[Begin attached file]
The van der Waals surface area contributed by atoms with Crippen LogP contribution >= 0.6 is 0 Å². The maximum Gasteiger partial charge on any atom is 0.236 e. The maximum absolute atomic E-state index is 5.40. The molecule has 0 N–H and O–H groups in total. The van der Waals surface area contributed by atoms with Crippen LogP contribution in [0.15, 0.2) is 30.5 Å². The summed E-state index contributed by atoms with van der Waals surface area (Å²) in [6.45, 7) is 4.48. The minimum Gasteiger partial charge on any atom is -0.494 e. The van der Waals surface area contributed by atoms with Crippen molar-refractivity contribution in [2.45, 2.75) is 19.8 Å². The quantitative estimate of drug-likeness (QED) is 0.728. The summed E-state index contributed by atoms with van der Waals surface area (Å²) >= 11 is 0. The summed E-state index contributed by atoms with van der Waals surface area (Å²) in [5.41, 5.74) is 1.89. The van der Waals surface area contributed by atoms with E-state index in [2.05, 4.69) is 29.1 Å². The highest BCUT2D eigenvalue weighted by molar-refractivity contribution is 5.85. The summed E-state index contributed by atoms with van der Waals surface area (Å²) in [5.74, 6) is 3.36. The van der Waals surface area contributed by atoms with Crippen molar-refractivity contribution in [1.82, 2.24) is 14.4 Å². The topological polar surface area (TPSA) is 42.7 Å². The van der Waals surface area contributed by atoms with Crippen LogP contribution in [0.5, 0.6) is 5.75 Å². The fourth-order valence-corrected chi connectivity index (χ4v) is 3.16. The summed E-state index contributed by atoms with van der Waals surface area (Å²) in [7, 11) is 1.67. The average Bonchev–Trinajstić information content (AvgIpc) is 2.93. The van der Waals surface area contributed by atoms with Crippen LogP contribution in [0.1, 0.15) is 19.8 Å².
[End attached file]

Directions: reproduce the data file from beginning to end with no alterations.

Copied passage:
The van der Waals surface area contributed by atoms with Crippen LogP contribution >= 0.6 is 0 Å². The maximum Gasteiger partial charge on any atom is 0.236 e. The maximum absolute atomic E-state index is 5.40. The molecule has 0 N–H and O–H groups in total. The van der Waals surface area contributed by atoms with Crippen LogP contribution in [0.15, 0.2) is 30.5 Å². The summed E-state index contributed by atoms with van der Waals surface area (Å²) in [6.45, 7) is 4.48. The minimum Gasteiger partial charge on any atom is -0.494 e. The van der Waals surface area contributed by atoms with Crippen molar-refractivity contribution in [2.45, 2.75) is 19.8 Å². The quantitative estimate of drug-likeness (QED) is 0.728. The summed E-state index contributed by atoms with van der Waals surface area (Å²) >= 11 is 0. The summed E-state index contributed by atoms with van der Waals surface area (Å²) in [5.41, 5.74) is 1.89. The van der Waals surface area contributed by atoms with E-state index in [2.05, 4.69) is 29.1 Å². The highest BCUT2D eigenvalue weighted by molar-refractivity contribution is 5.85. The summed E-state index contributed by atoms with van der Waals surface area (Å²) in [5.74, 6) is 3.36. The van der Waals surface area contributed by atoms with Crippen molar-refractivity contribution in [1.82, 2.24) is 14.4 Å². The topological polar surface area (TPSA) is 42.7 Å². The van der Waals surface area contributed by atoms with Crippen LogP contribution in [0.5, 0.6) is 5.75 Å². The fourth-order valence-corrected chi connectivity index (χ4v) is 3.16. The summed E-state index contributed by atoms with van der Waals surface area (Å²) in [7, 11) is 1.67. The average Bonchev–Trinajstić information content (AvgIpc) is 2.93. The van der Waals surface area contributed by atoms with Crippen LogP contribution in [0.1, 0.15) is 19.8 Å².